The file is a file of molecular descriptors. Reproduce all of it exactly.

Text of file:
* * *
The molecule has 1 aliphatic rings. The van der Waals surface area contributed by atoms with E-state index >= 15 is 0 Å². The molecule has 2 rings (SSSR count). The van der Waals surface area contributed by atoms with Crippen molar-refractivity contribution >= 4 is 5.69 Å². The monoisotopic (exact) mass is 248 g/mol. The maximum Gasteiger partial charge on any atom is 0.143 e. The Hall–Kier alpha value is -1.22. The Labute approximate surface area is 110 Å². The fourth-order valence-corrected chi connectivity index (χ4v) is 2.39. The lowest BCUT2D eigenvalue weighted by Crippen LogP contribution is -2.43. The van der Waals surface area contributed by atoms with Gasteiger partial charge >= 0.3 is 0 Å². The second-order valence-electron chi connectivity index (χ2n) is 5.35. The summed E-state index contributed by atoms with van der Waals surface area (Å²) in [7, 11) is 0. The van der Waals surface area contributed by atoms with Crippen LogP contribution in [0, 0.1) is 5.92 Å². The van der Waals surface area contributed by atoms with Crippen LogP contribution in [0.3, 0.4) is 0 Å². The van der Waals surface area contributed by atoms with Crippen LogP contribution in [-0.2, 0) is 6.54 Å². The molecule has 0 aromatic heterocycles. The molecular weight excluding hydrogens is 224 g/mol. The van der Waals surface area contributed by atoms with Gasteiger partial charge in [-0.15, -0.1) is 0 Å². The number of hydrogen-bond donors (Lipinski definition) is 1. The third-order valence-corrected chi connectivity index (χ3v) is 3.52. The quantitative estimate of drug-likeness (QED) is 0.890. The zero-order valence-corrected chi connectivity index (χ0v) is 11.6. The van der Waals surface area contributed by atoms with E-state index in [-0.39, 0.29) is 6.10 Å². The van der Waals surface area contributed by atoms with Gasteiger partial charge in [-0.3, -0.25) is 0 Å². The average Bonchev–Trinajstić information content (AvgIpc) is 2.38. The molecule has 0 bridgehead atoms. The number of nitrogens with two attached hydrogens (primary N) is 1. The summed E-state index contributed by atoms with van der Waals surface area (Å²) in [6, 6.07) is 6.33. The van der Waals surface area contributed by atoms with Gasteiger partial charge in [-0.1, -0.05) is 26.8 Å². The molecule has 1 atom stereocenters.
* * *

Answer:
The molecule has 1 aliphatic rings. The van der Waals surface area contributed by atoms with E-state index >= 15 is 0 Å². The molecule has 2 rings (SSSR count). The van der Waals surface area contributed by atoms with Crippen molar-refractivity contribution >= 4 is 5.69 Å². The monoisotopic (exact) mass is 248 g/mol. The maximum Gasteiger partial charge on any atom is 0.143 e. The Hall–Kier alpha value is -1.22. The Labute approximate surface area is 110 Å². The fourth-order valence-corrected chi connectivity index (χ4v) is 2.39. The lowest BCUT2D eigenvalue weighted by Crippen LogP contribution is -2.43. The van der Waals surface area contributed by atoms with Gasteiger partial charge >= 0.3 is 0 Å². The second-order valence-electron chi connectivity index (χ2n) is 5.35. The summed E-state index contributed by atoms with van der Waals surface area (Å²) in [7, 11) is 0. The van der Waals surface area contributed by atoms with Crippen LogP contribution in [0, 0.1) is 5.92 Å². The van der Waals surface area contributed by atoms with Crippen LogP contribution in [0.3, 0.4) is 0 Å². The van der Waals surface area contributed by atoms with Crippen LogP contribution in [-0.2, 0) is 6.54 Å². The molecule has 0 aromatic heterocycles. The molecular weight excluding hydrogens is 224 g/mol. The van der Waals surface area contributed by atoms with Gasteiger partial charge in [-0.15, -0.1) is 0 Å². The number of hydrogen-bond donors (Lipinski definition) is 1. The third-order valence-corrected chi connectivity index (χ3v) is 3.52. The quantitative estimate of drug-likeness (QED) is 0.890. The zero-order valence-corrected chi connectivity index (χ0v) is 11.6. The van der Waals surface area contributed by atoms with E-state index in [-0.39, 0.29) is 6.10 Å². The van der Waals surface area contributed by atoms with Gasteiger partial charge in [-0.3, -0.25) is 0 Å². The average Bonchev–Trinajstić information content (AvgIpc) is 2.38. The molecule has 0 bridgehead atoms. The number of nitrogens with two attached hydrogens (primary N) is 1. The summed E-state index contributed by atoms with van der Waals surface area (Å²) in [6, 6.07) is 6.33. The van der Waals surface area contributed by atoms with Gasteiger partial charge in [-0.1, -0.05) is 26.8 Å². The molecule has 1 atom stereocenters.